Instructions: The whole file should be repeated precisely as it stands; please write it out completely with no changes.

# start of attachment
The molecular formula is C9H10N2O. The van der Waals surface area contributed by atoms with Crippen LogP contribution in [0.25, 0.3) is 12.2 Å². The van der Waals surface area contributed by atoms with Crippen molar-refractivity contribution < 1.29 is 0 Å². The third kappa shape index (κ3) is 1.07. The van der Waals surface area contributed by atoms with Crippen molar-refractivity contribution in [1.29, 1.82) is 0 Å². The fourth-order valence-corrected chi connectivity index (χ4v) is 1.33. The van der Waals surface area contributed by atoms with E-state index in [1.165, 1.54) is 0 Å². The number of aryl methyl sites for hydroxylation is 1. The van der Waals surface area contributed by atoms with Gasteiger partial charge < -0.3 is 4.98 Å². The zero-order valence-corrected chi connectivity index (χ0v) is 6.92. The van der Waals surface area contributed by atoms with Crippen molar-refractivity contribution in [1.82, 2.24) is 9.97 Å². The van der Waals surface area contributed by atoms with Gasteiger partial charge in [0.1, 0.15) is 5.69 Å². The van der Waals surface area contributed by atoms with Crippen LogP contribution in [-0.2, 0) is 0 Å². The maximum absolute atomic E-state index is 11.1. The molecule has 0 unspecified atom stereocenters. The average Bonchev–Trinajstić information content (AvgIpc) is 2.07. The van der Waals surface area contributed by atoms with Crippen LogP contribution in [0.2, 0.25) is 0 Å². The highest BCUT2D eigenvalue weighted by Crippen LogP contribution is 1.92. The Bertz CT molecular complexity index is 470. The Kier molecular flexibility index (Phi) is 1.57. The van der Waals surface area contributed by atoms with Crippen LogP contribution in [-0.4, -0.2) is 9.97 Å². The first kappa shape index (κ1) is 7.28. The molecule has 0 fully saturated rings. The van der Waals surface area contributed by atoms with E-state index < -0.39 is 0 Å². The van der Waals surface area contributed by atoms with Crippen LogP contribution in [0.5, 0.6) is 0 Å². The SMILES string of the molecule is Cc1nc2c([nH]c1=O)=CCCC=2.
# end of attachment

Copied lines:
The molecular formula is C9H10N2O. The van der Waals surface area contributed by atoms with Crippen LogP contribution in [0.25, 0.3) is 12.2 Å². The van der Waals surface area contributed by atoms with Crippen molar-refractivity contribution < 1.29 is 0 Å². The third kappa shape index (κ3) is 1.07. The van der Waals surface area contributed by atoms with Crippen molar-refractivity contribution in [1.29, 1.82) is 0 Å². The fourth-order valence-corrected chi connectivity index (χ4v) is 1.33. The van der Waals surface area contributed by atoms with E-state index in [1.165, 1.54) is 0 Å². The number of aryl methyl sites for hydroxylation is 1. The van der Waals surface area contributed by atoms with Gasteiger partial charge < -0.3 is 4.98 Å². The zero-order valence-corrected chi connectivity index (χ0v) is 6.92. The van der Waals surface area contributed by atoms with Crippen molar-refractivity contribution in [1.82, 2.24) is 9.97 Å². The van der Waals surface area contributed by atoms with Gasteiger partial charge in [0.1, 0.15) is 5.69 Å². The van der Waals surface area contributed by atoms with Crippen LogP contribution in [-0.2, 0) is 0 Å². The maximum absolute atomic E-state index is 11.1. The molecule has 0 unspecified atom stereocenters. The average Bonchev–Trinajstić information content (AvgIpc) is 2.07. The van der Waals surface area contributed by atoms with Crippen LogP contribution in [0.2, 0.25) is 0 Å². The highest BCUT2D eigenvalue weighted by Crippen LogP contribution is 1.92. The Bertz CT molecular complexity index is 470. The Kier molecular flexibility index (Phi) is 1.57. The van der Waals surface area contributed by atoms with Crippen LogP contribution in [-0.4, -0.2) is 9.97 Å². The first kappa shape index (κ1) is 7.28. The molecule has 0 fully saturated rings. The van der Waals surface area contributed by atoms with E-state index < -0.39 is 0 Å². The van der Waals surface area contributed by atoms with Crippen LogP contribution in [0.5, 0.6) is 0 Å². The SMILES string of the molecule is Cc1nc2c([nH]c1=O)=CCCC=2.